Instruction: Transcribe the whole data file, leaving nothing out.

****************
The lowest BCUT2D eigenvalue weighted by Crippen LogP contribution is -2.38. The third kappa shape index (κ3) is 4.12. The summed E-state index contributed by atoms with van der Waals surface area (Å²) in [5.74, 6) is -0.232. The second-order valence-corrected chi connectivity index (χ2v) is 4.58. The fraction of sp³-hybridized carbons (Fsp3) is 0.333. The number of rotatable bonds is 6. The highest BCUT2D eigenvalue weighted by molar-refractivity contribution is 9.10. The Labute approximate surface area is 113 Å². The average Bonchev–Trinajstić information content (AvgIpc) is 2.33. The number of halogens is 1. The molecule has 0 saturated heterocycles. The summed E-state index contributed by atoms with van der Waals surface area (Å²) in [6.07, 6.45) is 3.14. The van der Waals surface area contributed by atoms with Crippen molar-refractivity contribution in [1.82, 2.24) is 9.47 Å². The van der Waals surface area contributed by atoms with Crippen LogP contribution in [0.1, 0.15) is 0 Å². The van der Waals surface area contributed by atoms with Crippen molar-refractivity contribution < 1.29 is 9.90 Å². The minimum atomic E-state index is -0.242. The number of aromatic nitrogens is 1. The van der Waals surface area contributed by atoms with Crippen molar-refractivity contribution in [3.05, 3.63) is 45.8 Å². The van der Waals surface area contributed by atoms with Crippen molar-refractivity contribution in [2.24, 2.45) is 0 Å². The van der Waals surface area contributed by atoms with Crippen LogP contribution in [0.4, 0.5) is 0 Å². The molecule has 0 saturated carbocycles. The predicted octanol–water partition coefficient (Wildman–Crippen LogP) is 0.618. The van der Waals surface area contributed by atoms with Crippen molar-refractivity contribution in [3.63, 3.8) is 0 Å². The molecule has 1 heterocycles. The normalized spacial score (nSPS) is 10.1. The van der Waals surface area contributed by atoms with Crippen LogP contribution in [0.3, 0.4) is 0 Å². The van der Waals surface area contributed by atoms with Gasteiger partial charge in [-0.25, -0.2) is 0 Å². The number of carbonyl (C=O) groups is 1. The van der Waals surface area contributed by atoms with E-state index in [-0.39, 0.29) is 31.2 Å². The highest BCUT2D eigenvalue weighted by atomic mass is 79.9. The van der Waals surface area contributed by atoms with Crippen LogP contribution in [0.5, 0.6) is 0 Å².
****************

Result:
The lowest BCUT2D eigenvalue weighted by Crippen LogP contribution is -2.38. The third kappa shape index (κ3) is 4.12. The summed E-state index contributed by atoms with van der Waals surface area (Å²) in [5.74, 6) is -0.232. The second-order valence-corrected chi connectivity index (χ2v) is 4.58. The fraction of sp³-hybridized carbons (Fsp3) is 0.333. The number of rotatable bonds is 6. The highest BCUT2D eigenvalue weighted by molar-refractivity contribution is 9.10. The Labute approximate surface area is 113 Å². The average Bonchev–Trinajstić information content (AvgIpc) is 2.33. The number of halogens is 1. The molecule has 0 saturated heterocycles. The summed E-state index contributed by atoms with van der Waals surface area (Å²) in [6.07, 6.45) is 3.14. The van der Waals surface area contributed by atoms with Crippen molar-refractivity contribution in [1.82, 2.24) is 9.47 Å². The van der Waals surface area contributed by atoms with Crippen LogP contribution in [0.1, 0.15) is 0 Å². The van der Waals surface area contributed by atoms with Crippen molar-refractivity contribution < 1.29 is 9.90 Å². The minimum atomic E-state index is -0.242. The number of aromatic nitrogens is 1. The van der Waals surface area contributed by atoms with Crippen molar-refractivity contribution in [3.05, 3.63) is 45.8 Å². The van der Waals surface area contributed by atoms with Crippen molar-refractivity contribution in [2.24, 2.45) is 0 Å². The van der Waals surface area contributed by atoms with Crippen LogP contribution in [0.4, 0.5) is 0 Å². The molecule has 0 saturated carbocycles. The predicted octanol–water partition coefficient (Wildman–Crippen LogP) is 0.618. The van der Waals surface area contributed by atoms with Crippen molar-refractivity contribution in [3.63, 3.8) is 0 Å². The molecule has 1 heterocycles. The normalized spacial score (nSPS) is 10.1. The van der Waals surface area contributed by atoms with Crippen LogP contribution in [0.3, 0.4) is 0 Å². The van der Waals surface area contributed by atoms with Gasteiger partial charge in [-0.25, -0.2) is 0 Å². The number of carbonyl (C=O) groups is 1. The van der Waals surface area contributed by atoms with E-state index in [-0.39, 0.29) is 31.2 Å². The highest BCUT2D eigenvalue weighted by atomic mass is 79.9. The van der Waals surface area contributed by atoms with Crippen LogP contribution in [0.5, 0.6) is 0 Å².